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The Globe and Mail Shows Us Common People How to Party

My dream would be for Karen Von Hahn to come to my dinner party. If only because it might get me that much closer to getting a write-up as shockingly pretentious as the twenty page spread in the Globe and Mail's spanking new Entertaining section which debuted this weekend.

Uh, maybe not.

The only thing more surprising than the fact the Globe conceived and supported this embarassment was that the host (Judith Tatar) and her dinner guests agreed to be in it. Then again, nothing says vanity than having your nation's national newspaper show how hip you are by outsourcing everything from your event invites to music selection to flowers to the food itself.

Quiet for a moment as we listen to the sounds of all the people not living in Rosedale in Canada puking in their morning Shreddies.

The Globe's editorial product once again fails to reflect the diversity of both this city and country. Tatar's oh-so interesting guests include twelve white people plus George Yabu and an Upper Canada College grad. Name dropping is par for the course.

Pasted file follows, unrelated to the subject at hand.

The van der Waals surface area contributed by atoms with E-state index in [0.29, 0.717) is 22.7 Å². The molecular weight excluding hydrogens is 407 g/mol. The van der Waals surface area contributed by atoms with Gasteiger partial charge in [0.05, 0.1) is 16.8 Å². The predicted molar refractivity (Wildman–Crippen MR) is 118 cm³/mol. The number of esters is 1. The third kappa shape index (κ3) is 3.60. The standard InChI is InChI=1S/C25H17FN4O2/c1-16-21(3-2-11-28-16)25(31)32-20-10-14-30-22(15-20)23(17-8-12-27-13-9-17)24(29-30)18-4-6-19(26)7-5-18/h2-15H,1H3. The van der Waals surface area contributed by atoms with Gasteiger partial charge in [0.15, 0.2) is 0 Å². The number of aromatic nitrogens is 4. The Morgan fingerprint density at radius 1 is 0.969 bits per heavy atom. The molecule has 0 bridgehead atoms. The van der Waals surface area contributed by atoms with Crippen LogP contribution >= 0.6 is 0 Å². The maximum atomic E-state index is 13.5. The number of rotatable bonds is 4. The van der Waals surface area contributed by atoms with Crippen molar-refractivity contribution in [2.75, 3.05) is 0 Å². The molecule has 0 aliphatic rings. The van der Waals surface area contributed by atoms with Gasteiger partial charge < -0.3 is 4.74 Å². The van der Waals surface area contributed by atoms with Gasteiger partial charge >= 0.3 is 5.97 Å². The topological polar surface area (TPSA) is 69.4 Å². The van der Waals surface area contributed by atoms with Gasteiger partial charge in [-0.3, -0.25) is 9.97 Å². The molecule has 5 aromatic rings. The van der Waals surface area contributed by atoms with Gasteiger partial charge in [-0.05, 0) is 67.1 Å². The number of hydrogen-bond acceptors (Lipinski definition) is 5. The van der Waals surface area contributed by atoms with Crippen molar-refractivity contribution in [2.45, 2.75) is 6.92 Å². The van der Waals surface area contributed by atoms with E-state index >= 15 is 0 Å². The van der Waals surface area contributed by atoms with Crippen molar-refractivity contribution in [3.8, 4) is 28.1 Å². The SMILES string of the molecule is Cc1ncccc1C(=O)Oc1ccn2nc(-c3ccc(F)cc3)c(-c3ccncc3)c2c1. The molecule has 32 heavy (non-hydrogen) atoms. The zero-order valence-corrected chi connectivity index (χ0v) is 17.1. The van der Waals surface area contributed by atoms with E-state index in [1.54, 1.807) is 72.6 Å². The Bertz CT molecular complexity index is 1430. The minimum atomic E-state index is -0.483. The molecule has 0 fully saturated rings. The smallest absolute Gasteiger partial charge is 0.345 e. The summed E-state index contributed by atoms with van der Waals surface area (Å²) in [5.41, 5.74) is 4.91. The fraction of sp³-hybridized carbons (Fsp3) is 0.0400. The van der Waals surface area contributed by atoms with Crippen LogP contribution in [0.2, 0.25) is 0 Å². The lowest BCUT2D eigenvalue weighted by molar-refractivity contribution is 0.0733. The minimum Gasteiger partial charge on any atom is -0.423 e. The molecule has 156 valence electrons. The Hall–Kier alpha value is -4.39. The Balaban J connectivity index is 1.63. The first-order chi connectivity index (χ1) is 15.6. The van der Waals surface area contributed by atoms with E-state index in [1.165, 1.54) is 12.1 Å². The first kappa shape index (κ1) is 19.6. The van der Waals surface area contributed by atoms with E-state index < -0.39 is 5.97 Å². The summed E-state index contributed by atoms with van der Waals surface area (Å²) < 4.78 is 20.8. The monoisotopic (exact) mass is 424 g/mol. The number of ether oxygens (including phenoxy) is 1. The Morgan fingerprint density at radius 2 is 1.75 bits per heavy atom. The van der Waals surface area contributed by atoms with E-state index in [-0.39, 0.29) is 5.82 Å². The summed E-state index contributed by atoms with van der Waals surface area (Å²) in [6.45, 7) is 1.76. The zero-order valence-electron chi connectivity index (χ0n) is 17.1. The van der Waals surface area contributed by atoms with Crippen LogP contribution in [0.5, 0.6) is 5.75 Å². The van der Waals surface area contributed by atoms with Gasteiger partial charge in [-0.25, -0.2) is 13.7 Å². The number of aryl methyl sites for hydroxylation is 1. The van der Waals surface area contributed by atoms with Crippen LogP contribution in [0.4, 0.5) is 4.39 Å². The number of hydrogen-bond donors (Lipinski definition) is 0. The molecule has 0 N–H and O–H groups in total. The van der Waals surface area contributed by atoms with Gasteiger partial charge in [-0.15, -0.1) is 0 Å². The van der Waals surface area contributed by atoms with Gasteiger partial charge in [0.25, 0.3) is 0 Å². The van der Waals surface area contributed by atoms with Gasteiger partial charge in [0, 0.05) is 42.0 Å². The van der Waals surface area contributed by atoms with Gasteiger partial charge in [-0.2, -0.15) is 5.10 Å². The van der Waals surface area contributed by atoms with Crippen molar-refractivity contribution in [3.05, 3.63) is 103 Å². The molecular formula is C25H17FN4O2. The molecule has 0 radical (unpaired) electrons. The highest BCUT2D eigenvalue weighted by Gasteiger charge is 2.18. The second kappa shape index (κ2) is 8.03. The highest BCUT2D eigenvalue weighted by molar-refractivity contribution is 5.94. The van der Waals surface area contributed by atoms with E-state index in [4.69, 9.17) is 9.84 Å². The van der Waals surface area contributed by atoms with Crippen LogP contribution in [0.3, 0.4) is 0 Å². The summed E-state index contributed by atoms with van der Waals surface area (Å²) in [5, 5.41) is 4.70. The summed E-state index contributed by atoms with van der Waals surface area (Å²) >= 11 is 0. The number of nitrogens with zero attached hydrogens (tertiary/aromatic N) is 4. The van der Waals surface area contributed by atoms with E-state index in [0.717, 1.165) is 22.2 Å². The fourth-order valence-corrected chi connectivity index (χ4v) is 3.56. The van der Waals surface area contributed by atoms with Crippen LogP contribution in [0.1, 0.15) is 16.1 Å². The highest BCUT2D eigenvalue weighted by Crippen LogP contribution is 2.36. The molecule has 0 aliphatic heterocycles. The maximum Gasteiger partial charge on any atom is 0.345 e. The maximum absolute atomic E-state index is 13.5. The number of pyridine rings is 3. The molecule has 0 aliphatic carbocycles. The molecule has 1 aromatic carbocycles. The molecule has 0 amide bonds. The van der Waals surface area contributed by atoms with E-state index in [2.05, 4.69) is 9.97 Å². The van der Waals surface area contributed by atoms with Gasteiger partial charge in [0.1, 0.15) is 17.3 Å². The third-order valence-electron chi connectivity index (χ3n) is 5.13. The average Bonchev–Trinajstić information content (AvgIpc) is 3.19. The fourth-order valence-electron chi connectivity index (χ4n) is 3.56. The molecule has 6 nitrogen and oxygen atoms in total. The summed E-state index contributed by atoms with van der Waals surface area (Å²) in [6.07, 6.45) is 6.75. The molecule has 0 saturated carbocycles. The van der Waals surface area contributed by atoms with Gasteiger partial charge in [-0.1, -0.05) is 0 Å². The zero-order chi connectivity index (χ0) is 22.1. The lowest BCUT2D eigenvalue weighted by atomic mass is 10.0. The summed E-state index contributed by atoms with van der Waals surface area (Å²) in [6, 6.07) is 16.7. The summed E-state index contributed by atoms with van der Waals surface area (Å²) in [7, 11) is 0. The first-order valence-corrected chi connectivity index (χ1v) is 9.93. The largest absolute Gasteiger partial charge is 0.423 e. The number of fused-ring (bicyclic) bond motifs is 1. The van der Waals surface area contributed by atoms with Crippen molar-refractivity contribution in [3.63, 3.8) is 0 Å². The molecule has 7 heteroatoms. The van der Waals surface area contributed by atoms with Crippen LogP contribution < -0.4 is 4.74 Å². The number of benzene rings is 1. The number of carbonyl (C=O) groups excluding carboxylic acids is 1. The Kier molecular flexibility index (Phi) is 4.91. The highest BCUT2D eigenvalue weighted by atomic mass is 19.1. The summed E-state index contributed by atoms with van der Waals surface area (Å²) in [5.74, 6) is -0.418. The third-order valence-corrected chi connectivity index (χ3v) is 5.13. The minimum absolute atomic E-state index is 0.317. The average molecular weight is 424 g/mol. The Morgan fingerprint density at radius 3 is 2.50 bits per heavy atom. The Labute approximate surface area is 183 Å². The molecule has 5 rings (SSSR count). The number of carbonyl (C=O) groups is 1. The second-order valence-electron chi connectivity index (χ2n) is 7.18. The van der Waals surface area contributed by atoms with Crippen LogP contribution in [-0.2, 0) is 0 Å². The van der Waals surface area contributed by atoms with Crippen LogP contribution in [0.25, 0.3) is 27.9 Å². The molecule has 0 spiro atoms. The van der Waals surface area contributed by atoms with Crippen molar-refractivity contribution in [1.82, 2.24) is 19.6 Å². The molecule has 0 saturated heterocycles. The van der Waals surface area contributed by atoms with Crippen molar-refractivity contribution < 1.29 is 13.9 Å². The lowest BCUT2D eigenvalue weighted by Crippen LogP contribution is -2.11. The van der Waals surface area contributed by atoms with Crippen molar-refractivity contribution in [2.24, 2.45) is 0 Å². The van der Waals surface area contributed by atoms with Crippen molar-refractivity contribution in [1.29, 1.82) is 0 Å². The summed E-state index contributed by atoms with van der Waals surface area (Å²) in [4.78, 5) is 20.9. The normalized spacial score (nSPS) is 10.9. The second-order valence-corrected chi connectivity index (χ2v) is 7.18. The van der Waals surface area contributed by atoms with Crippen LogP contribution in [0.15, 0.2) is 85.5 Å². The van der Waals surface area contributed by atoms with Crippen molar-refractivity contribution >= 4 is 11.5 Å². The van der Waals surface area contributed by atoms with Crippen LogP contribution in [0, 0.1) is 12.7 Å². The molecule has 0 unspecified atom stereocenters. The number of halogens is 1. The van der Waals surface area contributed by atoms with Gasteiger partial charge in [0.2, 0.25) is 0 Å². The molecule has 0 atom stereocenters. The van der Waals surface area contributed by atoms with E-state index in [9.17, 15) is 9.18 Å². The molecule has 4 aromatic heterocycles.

Some choice excerpts:

Judith has been known to reschedule parties around the availability of Tony and his teammate Barton Cornego. "They know just the way I like everything done, but they are almost impossible to get," she said, "partly because they are better-looking than most of my guests."

"In the last eight days, I've been in Madrid, Paris, Dubai and Delhi. I've got more air miles than I'll ever use."

Two weeks before In honour of Pushelberg's predilection for Air France, Tatar's office designs and sends out an e-vite that looks like a boarding pass. Forwards e-vite to the hired professionals, so "that they know the attitude of the occasion."

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My big contention with the article is not that they actually ran it. Publications the world over, be they Toronto Life or The New York Times, have certainly printed their fair share of society and trust fund kid exposees. (And many can be interesting anthropological studies)

What is more discouraging is the extent to which the Globe featured and promoted it. (Really, an entire new section?) And pretend this is actually relevant, important, helpful, admirable, interesting or something to which we should all aspire.

And there's more! The party continues online at the globeandmail.com/entertaining where we get to learn more pointless details and exchange repartee with Von Hahn herself who will be logging on Monday to perhaps fill us in on what soap was featured in the washroom; and who conceived it, purchased it and whether someone remarked it was fabulous.


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